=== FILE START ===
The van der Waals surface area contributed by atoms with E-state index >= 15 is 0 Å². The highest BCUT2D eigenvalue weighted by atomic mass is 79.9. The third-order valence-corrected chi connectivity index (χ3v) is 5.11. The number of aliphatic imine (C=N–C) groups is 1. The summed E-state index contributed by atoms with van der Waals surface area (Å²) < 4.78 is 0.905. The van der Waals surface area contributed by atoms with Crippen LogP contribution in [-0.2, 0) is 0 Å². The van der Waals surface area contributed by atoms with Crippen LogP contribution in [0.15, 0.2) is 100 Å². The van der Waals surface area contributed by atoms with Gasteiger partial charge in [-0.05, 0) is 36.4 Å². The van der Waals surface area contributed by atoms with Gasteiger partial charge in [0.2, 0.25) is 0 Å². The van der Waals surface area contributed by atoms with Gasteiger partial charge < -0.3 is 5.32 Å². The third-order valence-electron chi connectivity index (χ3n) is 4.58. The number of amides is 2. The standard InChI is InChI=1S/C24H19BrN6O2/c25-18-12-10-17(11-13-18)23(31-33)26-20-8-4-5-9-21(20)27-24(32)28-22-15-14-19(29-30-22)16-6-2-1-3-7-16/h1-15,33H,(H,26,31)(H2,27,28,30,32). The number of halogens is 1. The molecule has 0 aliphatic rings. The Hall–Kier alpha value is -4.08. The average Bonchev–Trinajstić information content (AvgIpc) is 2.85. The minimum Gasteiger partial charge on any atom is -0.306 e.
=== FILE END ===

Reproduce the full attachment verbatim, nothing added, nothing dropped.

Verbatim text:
The van der Waals surface area contributed by atoms with E-state index >= 15 is 0 Å². The highest BCUT2D eigenvalue weighted by atomic mass is 79.9. The third-order valence-corrected chi connectivity index (χ3v) is 5.11. The number of aliphatic imine (C=N–C) groups is 1. The summed E-state index contributed by atoms with van der Waals surface area (Å²) < 4.78 is 0.905. The van der Waals surface area contributed by atoms with Crippen LogP contribution in [-0.2, 0) is 0 Å². The van der Waals surface area contributed by atoms with Crippen LogP contribution in [0.15, 0.2) is 100 Å². The van der Waals surface area contributed by atoms with Gasteiger partial charge in [-0.05, 0) is 36.4 Å². The van der Waals surface area contributed by atoms with Gasteiger partial charge in [0.2, 0.25) is 0 Å². The van der Waals surface area contributed by atoms with Gasteiger partial charge < -0.3 is 5.32 Å². The third-order valence-electron chi connectivity index (χ3n) is 4.58. The number of amides is 2. The standard InChI is InChI=1S/C24H19BrN6O2/c25-18-12-10-17(11-13-18)23(31-33)26-20-8-4-5-9-21(20)27-24(32)28-22-15-14-19(29-30-22)16-6-2-1-3-7-16/h1-15,33H,(H,26,31)(H2,27,28,30,32). The number of halogens is 1. The molecule has 0 aliphatic rings. The Hall–Kier alpha value is -4.08. The average Bonchev–Trinajstić information content (AvgIpc) is 2.85. The minimum Gasteiger partial charge on any atom is -0.306 e.